Have you ever had a much-loved recipe, say for a soup or roast, that you normally make on the stovetop or in the oven but wish you could throw into the slowcooker and come home to at the end of a long day? Obviously you can’t just cook it the same amount of time as you normally would but how do you know how long to cook it for with out over cooking it? Check out this handy slowcooker conversion chart to help you out! Print it out, put it in your Meal Planning Binder and you’re good to go on having dinner waiting for you and ready to eat when you are!
Sear or brown meat first. I often get asked this question in my workshops. While it’s not required for cooking, browning meat for a few minutes before putting gin the slowcooker can create the flavor that is familiar in non-slowcooker recipes but also gives it a look that is more appetizing.
Add (most) dairy and pasta at the end. There are many recipes I have tried that call for the pasta to be added with all the other ingredients but I have found that it can make it really mushy and unappetizing. The one exception I’ve found is with slowcooker lasagna but when I make that, rather than cooking the noodles ahead of time, I just put them in uncooked and they come out just fine! Dairy is also best to be added near the end, generally the last 30 minutes or so just enough to heat through. Otherwise it can curdle. I will say an exception to this is when the amount of dairy is far less than the majority of the other ingredients—like baked potato soup.
Choose the right cut of meat. This is most challenging for me! The bonus is inexpensive, tougher cuts of meat can be turned into moist and tender dishes thanks to the slow and low moist cooking a slowcooker provides.
Prep things early (and even the night before). If it’s a sauce you need, you can make that ahead of time and keep it in the fridge. Then it’s easy to dump everything in with all your ingredients, turn it on and walk away. Perfect for those busy days that start the minute your feet hit the ground out of bed!
Double what you make and freeze some for later! If you have the room in your freezer, this is the ultimate in making the most of your time in the kitchen. Imagine how great it will be to throw everything in the slowcooker, come back several hours later then freeze the extras to pull out on another busy weeknight when all you need to do is thaw and heat and eat!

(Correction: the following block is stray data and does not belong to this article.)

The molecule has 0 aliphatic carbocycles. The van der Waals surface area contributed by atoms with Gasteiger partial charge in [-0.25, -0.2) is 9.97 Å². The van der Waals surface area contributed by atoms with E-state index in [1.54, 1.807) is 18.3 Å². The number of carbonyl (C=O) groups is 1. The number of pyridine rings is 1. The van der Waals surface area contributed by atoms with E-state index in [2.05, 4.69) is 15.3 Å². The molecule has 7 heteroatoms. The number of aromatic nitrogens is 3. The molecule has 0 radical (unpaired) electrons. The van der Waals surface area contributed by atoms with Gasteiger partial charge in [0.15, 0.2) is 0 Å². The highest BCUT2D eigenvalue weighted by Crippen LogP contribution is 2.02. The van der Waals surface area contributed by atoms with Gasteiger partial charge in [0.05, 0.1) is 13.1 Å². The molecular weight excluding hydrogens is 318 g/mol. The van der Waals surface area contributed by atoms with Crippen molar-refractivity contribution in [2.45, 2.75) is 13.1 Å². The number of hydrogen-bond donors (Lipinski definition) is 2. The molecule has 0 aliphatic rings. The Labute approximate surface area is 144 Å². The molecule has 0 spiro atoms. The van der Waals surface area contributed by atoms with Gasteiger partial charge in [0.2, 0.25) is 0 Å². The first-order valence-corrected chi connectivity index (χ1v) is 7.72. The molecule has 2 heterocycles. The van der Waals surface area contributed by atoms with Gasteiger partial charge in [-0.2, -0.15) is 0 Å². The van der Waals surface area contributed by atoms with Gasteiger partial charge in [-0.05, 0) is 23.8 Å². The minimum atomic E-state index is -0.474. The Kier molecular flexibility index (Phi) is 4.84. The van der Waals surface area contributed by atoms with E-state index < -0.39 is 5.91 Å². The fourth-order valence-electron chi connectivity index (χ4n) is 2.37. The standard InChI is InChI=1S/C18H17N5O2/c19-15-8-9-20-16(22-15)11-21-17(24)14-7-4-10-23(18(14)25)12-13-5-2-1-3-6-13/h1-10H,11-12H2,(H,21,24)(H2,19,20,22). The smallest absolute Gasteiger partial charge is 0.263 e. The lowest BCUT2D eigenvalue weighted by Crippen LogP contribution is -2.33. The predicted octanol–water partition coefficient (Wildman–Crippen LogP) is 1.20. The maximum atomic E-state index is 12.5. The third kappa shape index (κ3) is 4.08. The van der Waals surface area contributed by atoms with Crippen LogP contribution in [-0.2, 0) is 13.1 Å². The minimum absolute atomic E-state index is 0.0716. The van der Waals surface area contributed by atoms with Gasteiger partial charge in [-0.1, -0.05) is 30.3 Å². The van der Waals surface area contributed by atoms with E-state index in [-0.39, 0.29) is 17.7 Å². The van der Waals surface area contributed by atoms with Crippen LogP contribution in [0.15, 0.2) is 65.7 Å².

Use your slowcooker when you’re hosting guests. Not only is it a great way to have a meal prepped and ready when your guests are ready to eat, your slowcooker is also great to have on hand to keep food warm during a party. I’ve borrowed my friends’ slowcookers before just for this reason! I make my Crockpot Lasagna Soup for guests often—it’s always a favorite!
Add ingredients in the “right” order. Ok, for many slowcooker recipes like soups or sauces or other things you stir together, this doesn’t matter too much. But for stews and soups, put the veggies on the bottom and sides of your slow cooker, placing the meat on top. This allows the meat to cook with the heat from the slowcooker that makes it and add the juices to the vegetables.
If you need more slowcooker inspiration, be sure to check out the Slowcooker Recipes section on my blog’s Recipe Index for recipes (with more coming as soon as I can take the pictures—that’s what takes the longest!). I also have a whole Pinterest Crockpot Recipes board dedicated to collecting recipes and it’s probably one of the boards that I pin to the most often. And if you’re on Facebook, be sure to check out the Tasty Slowcooker Recipes group—I’m a contributor and there are tons of great recipes shared daily by other bloggers.